The trickiest part of using HTML5 video is getting the video converted. Check out Easy HTML5 Video Converter if you need to make your videos available on multiple devices easily.
According to this very informative article, the amount of code you need for a valid HTML5 page is quite small. In fact, it’s as simple as
<!DOCTYPE html> Smallest HTML file!
Modern web browsers will actually automatically fill in the rest the details for you. I believe it’s still good practice to include all of the proper HTML markup in your document. Just because browsers can rewrite your document for you doesn’t mean you should let them.
This amazing cheat sheet does a wonderful job of showing you how to do stuff on the canvas.
Developers who’ve been working with XHTML for a long time tend to feel a little awkward when they first notice the lack of self-closing tags in HTML5 markup. But HTML5 isn’t derived from XML, so it’s not going to conform to the same rules that XHTML did. However, the sepcification says it’s fine to have self-closing tags in our HTML5 markup.
The problem with self-closing tags in documents served with the
text/html mimetype is that browsers start stripping off those self-closing tags. After all, HTML documents never had self-closing tags, and XHTML documents are supposed to be served with a different MIME type which is unfortunately incompatible with IE 6,7, and 8.
But because of browser inconsistencies, we’re starting to see some self-closing tags make their way into valid HTML5 documents again. One placei n particular is the
source element in HTML5 video.
<source src="http://video-js.zencoder.com/oceans-clip.mp4" type='video/mp4; codecs="avc1.42E01E, mp4a.40.2"' />
It seems that due to some strange parsing bugs, the video element doesn’t load properly unless the
source tag is self-closed.
It’s an unfortunate side-effect of ten years of exceptions upon hacks upon exceptions.
A great article over at the VideoJS blog states:
As we roll into 2011, HTML5 video hits a major milestone. 50.5% of web users now support HTML5 video playback. This number was gathered by comparing browser versions that support HTML5 video with StatCounter’s world-wide browser version statistics.
You can read more at http://videojs.com/2011/01/html5-video-statistics/
I’m exceptionally excited about this, and you should be too. We’re a step closer to being able to provide video to end users without them having to worry about plugins or codecs. There’s a long way to go, but this is certainly an improvement from the days where Internet Explorer 6 had 80% of the marketshare.
You can find more detailed information on incorporating HTML5 video with appropriate fallbacks in the book.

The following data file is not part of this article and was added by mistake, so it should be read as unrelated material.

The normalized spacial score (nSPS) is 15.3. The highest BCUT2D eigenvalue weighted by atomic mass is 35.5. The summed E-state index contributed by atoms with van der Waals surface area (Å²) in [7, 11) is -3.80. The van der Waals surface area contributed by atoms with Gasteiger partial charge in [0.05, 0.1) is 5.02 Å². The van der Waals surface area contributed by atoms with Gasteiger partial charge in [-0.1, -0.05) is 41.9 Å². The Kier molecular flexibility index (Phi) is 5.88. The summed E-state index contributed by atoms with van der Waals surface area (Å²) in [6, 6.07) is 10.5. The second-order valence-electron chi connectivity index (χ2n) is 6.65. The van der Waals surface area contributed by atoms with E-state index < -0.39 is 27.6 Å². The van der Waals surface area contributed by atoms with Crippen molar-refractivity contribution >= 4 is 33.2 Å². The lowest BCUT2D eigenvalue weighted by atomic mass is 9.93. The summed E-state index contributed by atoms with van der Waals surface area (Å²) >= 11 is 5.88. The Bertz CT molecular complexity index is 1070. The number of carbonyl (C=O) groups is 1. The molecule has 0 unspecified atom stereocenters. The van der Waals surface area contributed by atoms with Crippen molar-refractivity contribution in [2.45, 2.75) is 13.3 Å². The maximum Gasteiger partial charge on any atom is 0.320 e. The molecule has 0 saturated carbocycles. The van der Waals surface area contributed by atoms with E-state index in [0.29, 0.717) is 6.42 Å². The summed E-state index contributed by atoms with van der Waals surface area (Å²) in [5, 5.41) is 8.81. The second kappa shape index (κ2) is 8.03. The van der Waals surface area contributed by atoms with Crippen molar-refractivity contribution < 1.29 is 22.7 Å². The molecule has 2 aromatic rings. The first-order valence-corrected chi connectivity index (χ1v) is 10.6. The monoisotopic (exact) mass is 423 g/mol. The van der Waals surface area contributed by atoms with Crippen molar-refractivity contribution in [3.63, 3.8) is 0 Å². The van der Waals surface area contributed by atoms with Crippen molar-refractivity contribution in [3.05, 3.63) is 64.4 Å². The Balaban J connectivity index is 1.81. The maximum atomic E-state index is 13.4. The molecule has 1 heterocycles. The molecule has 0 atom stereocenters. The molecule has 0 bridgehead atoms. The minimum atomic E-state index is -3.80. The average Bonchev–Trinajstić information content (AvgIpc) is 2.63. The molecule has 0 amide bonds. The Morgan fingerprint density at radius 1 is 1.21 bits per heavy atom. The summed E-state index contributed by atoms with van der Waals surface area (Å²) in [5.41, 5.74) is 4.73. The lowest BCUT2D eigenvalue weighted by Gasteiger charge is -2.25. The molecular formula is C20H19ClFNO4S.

In the book, we talked about supporting video and audio across multiple platforms, but we didn’t talk about a Flash-based fallback; we instead just let the visitor download the file.
The Audio.js project provides a simple API to create a cross-browser audio experience very similar to the many video solitions we talked about tin the book. I’ve played with this a little bit and it’s pretty handy.
Shane Riley has a wonderful example of how jQuery and localStorage can help improve your forms.
Devices running iOS 4.2 now support Web Sockets in Mobile Safari. This is great news for services that want to use Web Sockets and can’t rely on a Flash fallback.
iOS 4.2 also now supports TrueType Fonts and they look pretty snazzy.
The iOS devices have had great HTML5 and CSS3 support. LocalStorage works quite well, as do things like CSS3 transformations, pseudoclasses, and multi-column layouts. Offline support works great too, so it fou’yre looking for a neat way to build an offline mobile app for the iPad, you’ve got all the tools you need.
Recently, the W3C’s working group announced that it will no longer advance the specification for Web SQL Databases. Mozilla has taken the stance that they won’t implement the specification mainly because they don’t like the fact that it relies on SQLite’s implementation of SQL. So does this mean that Web SQL Databases are dead?
Hardly. All of the WebKit-based browsers have implemented this technology, and no current browsers implement the proposed IndexedDB solution which the W3C is now focusing on. Mozilla won’t ever implement Web SQL Databases, it’s unlikely that Opera and Microsoft ever will either, but considering that all iPhones, iPods, iPads, and Android devices currently do support this specification, it’s not going away any time soon.
Building an offline application for the iPad? Web SQL Storage is pretty nice stuff, especially when you combine it with HTML5′s offline browsing capabilities. In the book, we focus on that very example.
It’s far from dead. In fact it’s quite stable. The specification even provides transactions, so it’s good enough. Far better than some of the other specifications that many browser makers actually “agree” on.
The Colorzilla extention for Firefox is a handy companion for developers, and the folks behind it have just made things easier when it comes to creating nice-looking CSS3 gradients. Check out the Ultimate CSS Gradient Generator. With just a few mouse movements, you can create gradients that easily work across browsers, like this:
background: #f2f6f8; /* old browsers */ background: -moz-linear-gradient( top, #f2f6f8 0%, #d8e1e7 50%, #b5c6d0 51%, #e0eff9 100%); /* firefox */ background: -webkit-gradient( linear, left top, left bottom, color-stop(0%,#f2f6f8), color-stop(50%,#d8e1e7), color-stop(51%,#b5c6d0), color-stop(100%,#e0eff9) ); /* webkit */ filter: progid:DXImageTransform.Microsoft.gradient( startColorstr='#f2f6f8', endColorstr='#e0eff9', GradientType=0 ); /* ie */
While it’s important to understand how gradients work, tools like this are great because they do the grunt work for us.